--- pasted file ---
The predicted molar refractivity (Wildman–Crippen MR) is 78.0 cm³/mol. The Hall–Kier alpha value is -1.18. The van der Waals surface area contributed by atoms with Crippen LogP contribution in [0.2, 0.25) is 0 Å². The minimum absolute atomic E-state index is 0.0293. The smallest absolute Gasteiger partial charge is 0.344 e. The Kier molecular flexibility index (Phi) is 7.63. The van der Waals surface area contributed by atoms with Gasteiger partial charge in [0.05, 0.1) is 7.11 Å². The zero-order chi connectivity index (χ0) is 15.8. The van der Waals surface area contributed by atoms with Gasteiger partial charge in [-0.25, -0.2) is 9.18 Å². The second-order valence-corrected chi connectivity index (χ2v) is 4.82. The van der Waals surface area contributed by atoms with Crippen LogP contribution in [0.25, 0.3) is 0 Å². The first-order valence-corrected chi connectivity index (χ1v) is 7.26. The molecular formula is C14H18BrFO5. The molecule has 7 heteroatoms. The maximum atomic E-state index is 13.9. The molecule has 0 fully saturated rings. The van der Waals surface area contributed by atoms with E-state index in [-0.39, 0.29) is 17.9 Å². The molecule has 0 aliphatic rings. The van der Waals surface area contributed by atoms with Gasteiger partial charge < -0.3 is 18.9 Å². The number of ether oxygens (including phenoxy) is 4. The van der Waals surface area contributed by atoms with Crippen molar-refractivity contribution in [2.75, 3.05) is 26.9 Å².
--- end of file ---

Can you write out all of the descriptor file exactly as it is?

The predicted molar refractivity (Wildman–Crippen MR) is 78.0 cm³/mol. The Hall–Kier alpha value is -1.18. The van der Waals surface area contributed by atoms with Crippen LogP contribution in [0.2, 0.25) is 0 Å². The minimum absolute atomic E-state index is 0.0293. The smallest absolute Gasteiger partial charge is 0.344 e. The Kier molecular flexibility index (Phi) is 7.63. The van der Waals surface area contributed by atoms with Gasteiger partial charge in [0.05, 0.1) is 7.11 Å². The zero-order chi connectivity index (χ0) is 15.8. The van der Waals surface area contributed by atoms with Gasteiger partial charge in [-0.25, -0.2) is 9.18 Å². The second-order valence-corrected chi connectivity index (χ2v) is 4.82. The van der Waals surface area contributed by atoms with Crippen LogP contribution in [0.25, 0.3) is 0 Å². The first-order valence-corrected chi connectivity index (χ1v) is 7.26. The molecular formula is C14H18BrFO5. The molecule has 7 heteroatoms. The maximum atomic E-state index is 13.9. The molecule has 0 fully saturated rings. The van der Waals surface area contributed by atoms with E-state index in [-0.39, 0.29) is 17.9 Å². The molecule has 0 aliphatic rings. The van der Waals surface area contributed by atoms with Gasteiger partial charge < -0.3 is 18.9 Å². The number of ether oxygens (including phenoxy) is 4. The van der Waals surface area contributed by atoms with Crippen molar-refractivity contribution in [2.75, 3.05) is 26.9 Å².